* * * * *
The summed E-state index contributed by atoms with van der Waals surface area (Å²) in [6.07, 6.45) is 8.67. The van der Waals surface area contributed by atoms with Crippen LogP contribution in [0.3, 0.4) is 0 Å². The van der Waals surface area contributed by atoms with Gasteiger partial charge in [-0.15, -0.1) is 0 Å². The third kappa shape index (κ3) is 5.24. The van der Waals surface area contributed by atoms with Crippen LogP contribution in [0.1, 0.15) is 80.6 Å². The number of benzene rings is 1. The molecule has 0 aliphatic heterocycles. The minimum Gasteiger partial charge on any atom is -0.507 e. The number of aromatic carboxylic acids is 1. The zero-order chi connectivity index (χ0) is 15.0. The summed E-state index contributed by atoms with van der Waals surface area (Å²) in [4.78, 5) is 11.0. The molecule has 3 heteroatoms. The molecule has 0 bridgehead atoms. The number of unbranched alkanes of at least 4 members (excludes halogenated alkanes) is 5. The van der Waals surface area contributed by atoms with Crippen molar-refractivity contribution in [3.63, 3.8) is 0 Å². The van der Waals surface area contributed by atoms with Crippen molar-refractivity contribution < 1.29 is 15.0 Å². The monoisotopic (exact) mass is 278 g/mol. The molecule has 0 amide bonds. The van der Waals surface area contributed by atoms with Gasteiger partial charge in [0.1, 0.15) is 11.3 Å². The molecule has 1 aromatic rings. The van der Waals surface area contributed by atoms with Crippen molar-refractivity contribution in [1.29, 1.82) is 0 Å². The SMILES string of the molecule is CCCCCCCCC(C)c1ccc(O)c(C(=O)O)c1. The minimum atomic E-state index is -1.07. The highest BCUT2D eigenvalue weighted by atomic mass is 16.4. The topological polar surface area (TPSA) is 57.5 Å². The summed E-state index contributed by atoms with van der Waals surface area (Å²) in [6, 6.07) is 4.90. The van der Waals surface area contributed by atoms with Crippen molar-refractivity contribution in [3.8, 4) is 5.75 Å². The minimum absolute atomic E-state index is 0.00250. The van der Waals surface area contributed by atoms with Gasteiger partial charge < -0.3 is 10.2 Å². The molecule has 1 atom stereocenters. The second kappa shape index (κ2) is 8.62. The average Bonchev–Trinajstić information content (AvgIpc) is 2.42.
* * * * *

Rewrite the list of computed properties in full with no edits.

The summed E-state index contributed by atoms with van der Waals surface area (Å²) in [6.07, 6.45) is 8.67. The van der Waals surface area contributed by atoms with Crippen LogP contribution in [0.3, 0.4) is 0 Å². The van der Waals surface area contributed by atoms with Gasteiger partial charge in [-0.15, -0.1) is 0 Å². The third kappa shape index (κ3) is 5.24. The van der Waals surface area contributed by atoms with Crippen LogP contribution in [0.1, 0.15) is 80.6 Å². The number of benzene rings is 1. The molecule has 0 aliphatic heterocycles. The minimum Gasteiger partial charge on any atom is -0.507 e. The number of aromatic carboxylic acids is 1. The zero-order chi connectivity index (χ0) is 15.0. The summed E-state index contributed by atoms with van der Waals surface area (Å²) in [4.78, 5) is 11.0. The molecule has 3 heteroatoms. The molecule has 0 bridgehead atoms. The number of unbranched alkanes of at least 4 members (excludes halogenated alkanes) is 5. The van der Waals surface area contributed by atoms with Crippen molar-refractivity contribution in [3.63, 3.8) is 0 Å². The van der Waals surface area contributed by atoms with Crippen molar-refractivity contribution < 1.29 is 15.0 Å². The monoisotopic (exact) mass is 278 g/mol. The molecule has 0 amide bonds. The van der Waals surface area contributed by atoms with Gasteiger partial charge in [0.1, 0.15) is 11.3 Å². The molecule has 1 aromatic rings. The van der Waals surface area contributed by atoms with Crippen molar-refractivity contribution in [1.29, 1.82) is 0 Å². The SMILES string of the molecule is CCCCCCCCC(C)c1ccc(O)c(C(=O)O)c1. The minimum atomic E-state index is -1.07. The highest BCUT2D eigenvalue weighted by atomic mass is 16.4. The topological polar surface area (TPSA) is 57.5 Å². The summed E-state index contributed by atoms with van der Waals surface area (Å²) in [6, 6.07) is 4.90. The van der Waals surface area contributed by atoms with Crippen molar-refractivity contribution in [3.8, 4) is 5.75 Å². The minimum absolute atomic E-state index is 0.00250. The van der Waals surface area contributed by atoms with Gasteiger partial charge < -0.3 is 10.2 Å². The molecule has 1 atom stereocenters. The second kappa shape index (κ2) is 8.62. The average Bonchev–Trinajstić information content (AvgIpc) is 2.42.